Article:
Spectacles in Transit: Reading Cinematic Productions of Biopower and Transgender Embodiment looks at transgender cultural production on film and video in order to theorize biopower at the intersection of medicine and mass visual culture. In the decades following World War II, the development of medical technologies like reconstructive surgery increasingly allowed for the human body’s modification and enhancement, while the commercialization of communication technologies like film cameras gave middle-class consumers greater expressive autonomy. Medicine and mass visual culture have notably influenced the U.S. popular imagination about the body, social difference, aesthetics, and identity. And the role of biopower—the power to induce or administrate all aspects of human life by state and corporate entities—has intensified in everyday life in part due to these developments.
This dissertation analyzes four cases from the past sixty years in which transgender individuals articulated their social, political, and economic self-determination through their self-representation onscreen. These cases are selected from four different cinematic genres: the transatlantic travel films of Christine Jorgensen from 1953; mondo films from the 1970s that graphically document genital reconstruction surgery; transsexual pornography from the early 1980s that probes the politics of heteronormative fantasy; and experimental video art from a post-9/11 feminist DIY media conference. This dissertation illuminates how biopower shapes and inflects self-representation of transgender embodiment in each instance and argues that every cultural producer responds with a cinematic assertion of social belonging. Thus, it explains how each cinematic production engages affect, values, aesthetics, and fantasy in relation to embodied intersections of gender, sexuality, race, class, and nationality. Spectacles in Transit shifts conversations about biopower away from the biopolitics of medical research, warfare, and population management and toward the cultural work of a social group defined by a medicalized mode of difference, a group that historically has signaled the sensational and the spectacular in the U.S. popular imagination.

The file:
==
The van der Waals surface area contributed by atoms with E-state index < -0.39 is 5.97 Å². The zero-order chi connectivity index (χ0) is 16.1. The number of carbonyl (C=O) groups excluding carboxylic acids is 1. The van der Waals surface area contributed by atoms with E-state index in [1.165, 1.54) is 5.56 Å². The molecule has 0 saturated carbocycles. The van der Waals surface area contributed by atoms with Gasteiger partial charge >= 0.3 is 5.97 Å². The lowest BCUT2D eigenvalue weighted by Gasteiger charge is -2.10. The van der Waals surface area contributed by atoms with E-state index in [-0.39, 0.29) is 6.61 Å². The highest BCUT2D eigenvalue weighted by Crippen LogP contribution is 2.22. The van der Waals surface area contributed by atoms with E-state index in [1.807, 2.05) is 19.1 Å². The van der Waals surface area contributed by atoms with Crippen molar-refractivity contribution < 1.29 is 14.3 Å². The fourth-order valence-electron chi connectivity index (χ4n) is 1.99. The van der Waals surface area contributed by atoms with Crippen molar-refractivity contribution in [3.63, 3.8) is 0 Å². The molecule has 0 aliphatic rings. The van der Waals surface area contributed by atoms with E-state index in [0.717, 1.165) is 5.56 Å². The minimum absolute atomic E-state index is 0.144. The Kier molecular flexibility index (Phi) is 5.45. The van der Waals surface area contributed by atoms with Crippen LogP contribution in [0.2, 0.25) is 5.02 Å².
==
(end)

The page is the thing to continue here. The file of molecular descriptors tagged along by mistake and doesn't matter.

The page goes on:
University of Minnesota Ph.D. dissertation. January 2011. Major: American studies. Advisor: Roderick A. Ferguson, Kevin Murphy. 1 computer file (PDF); x, 224 pages. Ill. (some col.)
Franklin, Michael David.
Spectacles in transit: reading cinematic productions of biopower and transgender embodiment..
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